The reverse barbell curl is a exercise that develops the brachioradialis, the muscle directly responsible for strengthening and developing the forearm. When done properly, the reverse curl is one most effective exercise you see being use at the gym for developing the forearm.
Barbell Reverse Curl Summary
- Main Muscle(s) Worked: Forearms Brachioradialis
- Other Muscles (Secondary) Worked: Biceps Brachii
- Equipment: Barbell
- Mechanics Type: Isolation (An exercise that involves one joint movement).
- Force: Pull (A movement toward centre of the body during the concentric contraction of the target muscle).
- Utility: Auxiliary (An optional exercise that may supplement a basic exercise. Auxiliary exercises may place greater relative intensity on a specific muscle or a head of a muscle).
Tips for Performing Barbell Reverse Curl
By using the tips mentioned below, it will help for the muscle(s) full development by incorporating more muscle fibres per rep, increasing the muscle’s size and strength.
- Practice proper form and control. Starting with this exercise, or any exercise you have not performed before, use light weight until you have the full range of movement with proper extension and contraction completed. This is important for the muscles full development.
- Keep elbows tight to your body. When elbows are fully flexed, the elbow should only move forward a few inches allowing the forearm to be no more than perpendicular to the floor.
- Keep your wrist in a lock position. Keep your wrist in a locked position throughout the movement.
- Move naturally throughout the movement. Move naturally throughout the movement by swaying your body slightly as you lift the barbell.
- Don’t move weight past tension point. It’s important not to curl the weight past the point where tension leaves the forearm and bicep.
- Use weight that allows smooth and controlled motion. This will avoid cheating which in turn will take the emphasis off the forearm.
Frequent Mistakes Made While Performing Barbell Reverse Curl
Performing the exercise improperly, often referred to as cheating, will not allow for the muscle and muscle fibres to be use their fullest potential, resulting in not achieving desired development of the muscle.
- Movement performed too fast. If movement is performed too fast, it will not allow full usage of all muscle fibres.
- Using too much weight. A mistake for many lifters is trying to lift too much weight. Make sure to use correct weight, without cheating, this will allow you to use proper form and full range of motion.
- Too much upper body movement. If you use your upper body as momentum (cheating) to help in lifting the weight you are partially defeating the lift and will not gain the muscle desired.
- Moving weight past tension point. If you move the weight past the tension point at top of movement, this will allow your forearm to rest, thus not allowing as mush muscular gains hoped for.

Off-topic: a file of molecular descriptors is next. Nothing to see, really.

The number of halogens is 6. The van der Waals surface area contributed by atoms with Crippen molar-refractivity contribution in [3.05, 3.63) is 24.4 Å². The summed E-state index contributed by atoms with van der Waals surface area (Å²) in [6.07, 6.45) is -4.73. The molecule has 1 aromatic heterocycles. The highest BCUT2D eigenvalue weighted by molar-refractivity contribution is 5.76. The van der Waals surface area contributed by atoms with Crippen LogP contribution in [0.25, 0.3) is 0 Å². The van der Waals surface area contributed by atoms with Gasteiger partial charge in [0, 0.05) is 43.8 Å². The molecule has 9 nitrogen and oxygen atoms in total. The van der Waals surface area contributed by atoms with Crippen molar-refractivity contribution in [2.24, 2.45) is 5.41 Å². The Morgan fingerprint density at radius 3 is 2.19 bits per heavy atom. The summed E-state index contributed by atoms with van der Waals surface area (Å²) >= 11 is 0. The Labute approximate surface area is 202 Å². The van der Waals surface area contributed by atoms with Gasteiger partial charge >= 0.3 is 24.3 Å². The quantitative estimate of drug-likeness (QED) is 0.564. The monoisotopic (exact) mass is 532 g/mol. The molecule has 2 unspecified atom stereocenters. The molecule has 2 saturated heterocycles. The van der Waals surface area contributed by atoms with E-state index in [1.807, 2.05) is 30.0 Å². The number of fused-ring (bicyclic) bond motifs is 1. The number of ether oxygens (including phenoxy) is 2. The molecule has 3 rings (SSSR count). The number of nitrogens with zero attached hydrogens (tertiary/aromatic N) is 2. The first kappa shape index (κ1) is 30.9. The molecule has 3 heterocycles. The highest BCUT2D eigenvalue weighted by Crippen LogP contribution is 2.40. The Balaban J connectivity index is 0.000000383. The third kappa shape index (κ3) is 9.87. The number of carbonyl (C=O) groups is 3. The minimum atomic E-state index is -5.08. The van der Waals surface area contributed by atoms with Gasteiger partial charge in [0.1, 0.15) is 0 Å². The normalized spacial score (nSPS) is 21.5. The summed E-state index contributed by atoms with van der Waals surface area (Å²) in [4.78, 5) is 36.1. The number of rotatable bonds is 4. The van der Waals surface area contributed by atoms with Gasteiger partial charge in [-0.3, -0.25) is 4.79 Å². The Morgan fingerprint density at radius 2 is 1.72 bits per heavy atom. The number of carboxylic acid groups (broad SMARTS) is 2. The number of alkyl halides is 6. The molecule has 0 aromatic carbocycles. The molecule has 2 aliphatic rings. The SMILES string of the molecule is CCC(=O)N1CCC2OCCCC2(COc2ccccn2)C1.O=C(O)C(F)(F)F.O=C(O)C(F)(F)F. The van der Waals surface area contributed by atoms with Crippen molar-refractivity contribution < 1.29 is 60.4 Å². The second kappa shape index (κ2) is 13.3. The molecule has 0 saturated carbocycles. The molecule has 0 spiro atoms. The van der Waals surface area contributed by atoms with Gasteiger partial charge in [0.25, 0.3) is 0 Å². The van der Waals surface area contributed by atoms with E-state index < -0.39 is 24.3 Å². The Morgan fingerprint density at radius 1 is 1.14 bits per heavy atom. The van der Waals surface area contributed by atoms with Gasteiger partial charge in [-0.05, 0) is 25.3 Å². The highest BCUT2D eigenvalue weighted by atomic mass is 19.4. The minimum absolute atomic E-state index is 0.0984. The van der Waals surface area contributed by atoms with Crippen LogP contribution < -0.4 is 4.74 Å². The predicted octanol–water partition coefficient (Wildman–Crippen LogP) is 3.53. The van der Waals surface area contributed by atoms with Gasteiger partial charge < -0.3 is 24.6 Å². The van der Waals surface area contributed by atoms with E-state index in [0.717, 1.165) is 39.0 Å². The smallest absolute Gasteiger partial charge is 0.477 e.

- Moving elbows to far forward. If elbows move to far forward this will allow the shoulders and back to lift the weight with minimal emphases put on the forearms.
- Elbows away from body. If elbows are away from your body you will incorporate other muscle groups such as biceps, shoulders and lats in helping with the lift, lessening the muscle gains this exercise was designed for.
Variations of Exercise or Equipment Use for Barbell Reverse Curl
A variation of a specific exercise is intended to work different subgroups of muscles, or work the same muscles in slightly different ways. There are many exercise variations to this strength exercise. Some of the variations use for reverse curl:
- Dumbbell Reverse Curl. Dumbbell reverse curl works the same way as the barbell reverse curl but with your forearms working independently of each other. The benefit with this exercise you can either lift the dumbbells at the same time or alternate arms. This is an excellent exercise for directly targeting the forearm (Brachioadialis).
- Barbell Reverse Preacher Curl. Your arms work together with the reverse preacher curl and performed the same as the preacher curl except palms are facing down. The benefit with this exercise, when performed correctly, arms are lock in place when resting on the pads and eliminates using the body to help with the lift.
- Cable Reverse Curl. Again, this performed the same as the cable curl but with palms facing the floor. The benefit with using cables, it’s easier to keep tension on the forearm throughout the movement.
- Lever Reverse Preacher Curl. Hold the handles with an overhand grip and curl up like you would a barbell reverse preacher curl. One of the differences about using a machine, most have handles that swivel allowing for wrist comfort, this can be beneficial if having any wrist problems. Like with the cable reverse curl this machine allows you to keep the tension on the forearm throughout the movement.